pcoff luke march29 unit22d1 47 epoch 23
pcoff luke march29 unit23u1 45 pulse 23

When running these long batch files,MatOFFmay encounter a file that will not open properly. Sometimes it is best to stop the batch process when this happens. Other times it is best to skip that file and move to the nextPcoffcommand. TheFileerrorcommand controlsMatOFF'sbehavior when a file cannot be opened.

Complex batch and script files

Here is a complex example of scripting and batch processing.

Here is a general purpose batch file to create a directory that combines data from two experiments. It also sets the DATAPATH environmental variable to this new directory.

combine.bat

REM combine.bat - combine data from two experiments into one directory
mkdir %1%4
copy %1%2 %1%4
copy %1%3 %1%4
cd %1%4
set DATAPATH %1%4

It is a cryptic program for those who have not done any DOS batch programming, but most of the mess is to combine file and directory names. For instance, calling the script with this command:

call combine c:\analysis\ exp1 exp2 both

will have this effect:

mkdir c:\analysis\both create a new ("both") directory under the analysis directory
copy c:\analysis\exp1 >c:\analysis\bothcopy data from the experiment 1 directory to the new directory
copy c:\analysis\exp2 c:\analysis\both copy data from experiment 2
cd c:\analysis\both switch to the new directory
set DATAPATH c:\analysis\both tell MatOFF that this will be the default data path

We will combine this handy function with a list of units that are from both experiments. For each unit we need to include the channel number from the file and the conditions that were tested with that unit. ThePcoffcommand is used to process each unit.

allstats.bat

REM allstats.bat - process all the units from both experiments
REM ---- Combine data from both experiments ----
call combine c:\analysis\ exp1 exp2 both
REM ---- Set up paths for data and statistics ----
set DEFAULTPATH c:\analysis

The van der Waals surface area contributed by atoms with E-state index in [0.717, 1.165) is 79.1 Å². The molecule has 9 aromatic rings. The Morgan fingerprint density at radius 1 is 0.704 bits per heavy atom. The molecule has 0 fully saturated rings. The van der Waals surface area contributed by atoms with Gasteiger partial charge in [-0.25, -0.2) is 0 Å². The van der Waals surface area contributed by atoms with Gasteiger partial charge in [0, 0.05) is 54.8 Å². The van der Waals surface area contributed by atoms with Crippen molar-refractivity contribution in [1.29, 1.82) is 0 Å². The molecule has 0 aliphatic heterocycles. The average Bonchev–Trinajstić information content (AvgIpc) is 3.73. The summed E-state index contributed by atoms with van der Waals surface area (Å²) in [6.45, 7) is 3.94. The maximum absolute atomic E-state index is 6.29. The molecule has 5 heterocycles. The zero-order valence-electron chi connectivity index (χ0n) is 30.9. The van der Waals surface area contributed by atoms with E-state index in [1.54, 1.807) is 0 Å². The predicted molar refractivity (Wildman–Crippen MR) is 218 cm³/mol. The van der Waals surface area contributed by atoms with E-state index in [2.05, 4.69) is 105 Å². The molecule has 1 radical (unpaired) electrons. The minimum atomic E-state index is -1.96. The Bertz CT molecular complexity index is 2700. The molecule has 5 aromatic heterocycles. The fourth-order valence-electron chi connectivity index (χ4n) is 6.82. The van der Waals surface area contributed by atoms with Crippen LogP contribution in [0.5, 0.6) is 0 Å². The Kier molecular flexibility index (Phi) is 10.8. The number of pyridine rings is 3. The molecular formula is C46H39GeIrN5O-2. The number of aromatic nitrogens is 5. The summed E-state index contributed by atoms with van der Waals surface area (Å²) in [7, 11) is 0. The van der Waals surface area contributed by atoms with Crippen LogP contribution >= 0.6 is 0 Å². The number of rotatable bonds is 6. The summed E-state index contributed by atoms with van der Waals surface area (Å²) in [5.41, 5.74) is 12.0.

set FORMATPATH c:\analysis\formats
set STATPATH c:\analysis\stats
REM
REM ---- Each cell has a stimulus number and condition tested ---
REM ---- (some cells were tested under multiple conditions) ---
REM
REM <protocol> <file> <unit> <stim> <condition> <event code>
pcoff dostats oct24 th1002 123 compat 34
pcoff dostats oct24 th1002 123 notcompat 35
pcoff dostats oct24 th1002 123 delay 36
pcoff dostats oct24 th1003 125 compat 34
pcoff dostats oct25 th1012 126 compat 34
pcoff dostats oct25 th1013 127 compat 34
pcoff dostats oct25 th1014 128 compat 34
pcoff dostats oct25 th1014 128 notcompat 35
pcoff dostats oct25 th1016 129 compat 34
pcoff dostats oct26 th1017 130 notcompat 35
pcoff dostats oct26 th1018 131 notcompat 35
etc...

Each of thesePcoffcommands in the batch file invokes the protocol file "dostats.pro" The first time dostats.pro is called, the file "oct24" is opened and the unit "th1002" is selected. The parameter %1 is assigned the value "123" (the stimulus number), %2 is assigned "compat" (compatible condition), and %3 is assigned to the event code "34". These are all used to generate a statistics file.

dostats.pro
; dostats.pro  append segment statistics for this unit
globalignore [19,21-23,38-39,41,100,101]
spot [37]
sort off

seg a 260-300
seg b 595-598
close append
set segment keep
set segment append
set segment name combined.seg
; note the %3 gets changed to 34, 35, or 36 
sequence [32] [20] [131] [33] [%3] [40] [37] [30]
center 4
mark 2
fmt_seg c:\analysis\formats
show

The protocol calls "fmt_seg.met" (a metafile) to control each line of the statistics output file. The "FORMAT" line of the segstats.fmt file determines how each output line looks. fmt_seq.met adds the type of condition and stimulus number to each line of statistics. The call must indicate where to put the format file. The segstats.fmt file is used when theShowcommand is executed in "dostats.pro".